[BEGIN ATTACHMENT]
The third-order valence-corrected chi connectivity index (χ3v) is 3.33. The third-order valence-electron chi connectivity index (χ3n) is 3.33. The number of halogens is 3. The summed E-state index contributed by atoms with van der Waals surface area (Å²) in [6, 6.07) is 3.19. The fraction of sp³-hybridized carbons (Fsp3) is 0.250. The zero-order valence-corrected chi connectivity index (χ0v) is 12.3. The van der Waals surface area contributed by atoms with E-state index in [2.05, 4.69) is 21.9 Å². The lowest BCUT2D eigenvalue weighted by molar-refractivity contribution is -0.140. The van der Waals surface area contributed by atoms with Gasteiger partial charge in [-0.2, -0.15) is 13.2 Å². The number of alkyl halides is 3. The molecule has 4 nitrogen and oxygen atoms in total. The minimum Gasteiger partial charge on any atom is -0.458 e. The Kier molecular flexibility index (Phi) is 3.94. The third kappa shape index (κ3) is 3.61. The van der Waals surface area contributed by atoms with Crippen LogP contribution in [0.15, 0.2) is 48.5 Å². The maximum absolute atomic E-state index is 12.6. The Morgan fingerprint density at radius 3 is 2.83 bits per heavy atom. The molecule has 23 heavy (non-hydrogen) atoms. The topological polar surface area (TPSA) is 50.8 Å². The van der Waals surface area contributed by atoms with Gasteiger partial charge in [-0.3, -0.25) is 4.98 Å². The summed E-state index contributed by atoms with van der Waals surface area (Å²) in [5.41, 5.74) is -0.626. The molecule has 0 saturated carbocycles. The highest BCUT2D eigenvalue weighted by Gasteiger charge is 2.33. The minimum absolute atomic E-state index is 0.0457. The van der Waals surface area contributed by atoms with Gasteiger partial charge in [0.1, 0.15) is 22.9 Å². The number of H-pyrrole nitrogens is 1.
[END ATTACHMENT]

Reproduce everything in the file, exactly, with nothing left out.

The third-order valence-corrected chi connectivity index (χ3v) is 3.33. The third-order valence-electron chi connectivity index (χ3n) is 3.33. The number of halogens is 3. The summed E-state index contributed by atoms with van der Waals surface area (Å²) in [6, 6.07) is 3.19. The fraction of sp³-hybridized carbons (Fsp3) is 0.250. The zero-order valence-corrected chi connectivity index (χ0v) is 12.3. The van der Waals surface area contributed by atoms with E-state index in [2.05, 4.69) is 21.9 Å². The lowest BCUT2D eigenvalue weighted by molar-refractivity contribution is -0.140. The van der Waals surface area contributed by atoms with Gasteiger partial charge in [-0.2, -0.15) is 13.2 Å². The number of alkyl halides is 3. The molecule has 4 nitrogen and oxygen atoms in total. The minimum Gasteiger partial charge on any atom is -0.458 e. The Kier molecular flexibility index (Phi) is 3.94. The third kappa shape index (κ3) is 3.61. The van der Waals surface area contributed by atoms with Crippen LogP contribution in [0.15, 0.2) is 48.5 Å². The maximum absolute atomic E-state index is 12.6. The Morgan fingerprint density at radius 3 is 2.83 bits per heavy atom. The molecule has 23 heavy (non-hydrogen) atoms. The topological polar surface area (TPSA) is 50.8 Å². The van der Waals surface area contributed by atoms with Gasteiger partial charge in [-0.3, -0.25) is 4.98 Å². The summed E-state index contributed by atoms with van der Waals surface area (Å²) in [5.41, 5.74) is -0.626. The molecule has 0 saturated carbocycles. The highest BCUT2D eigenvalue weighted by Gasteiger charge is 2.33. The minimum absolute atomic E-state index is 0.0457. The van der Waals surface area contributed by atoms with Gasteiger partial charge in [0.1, 0.15) is 22.9 Å². The number of H-pyrrole nitrogens is 1.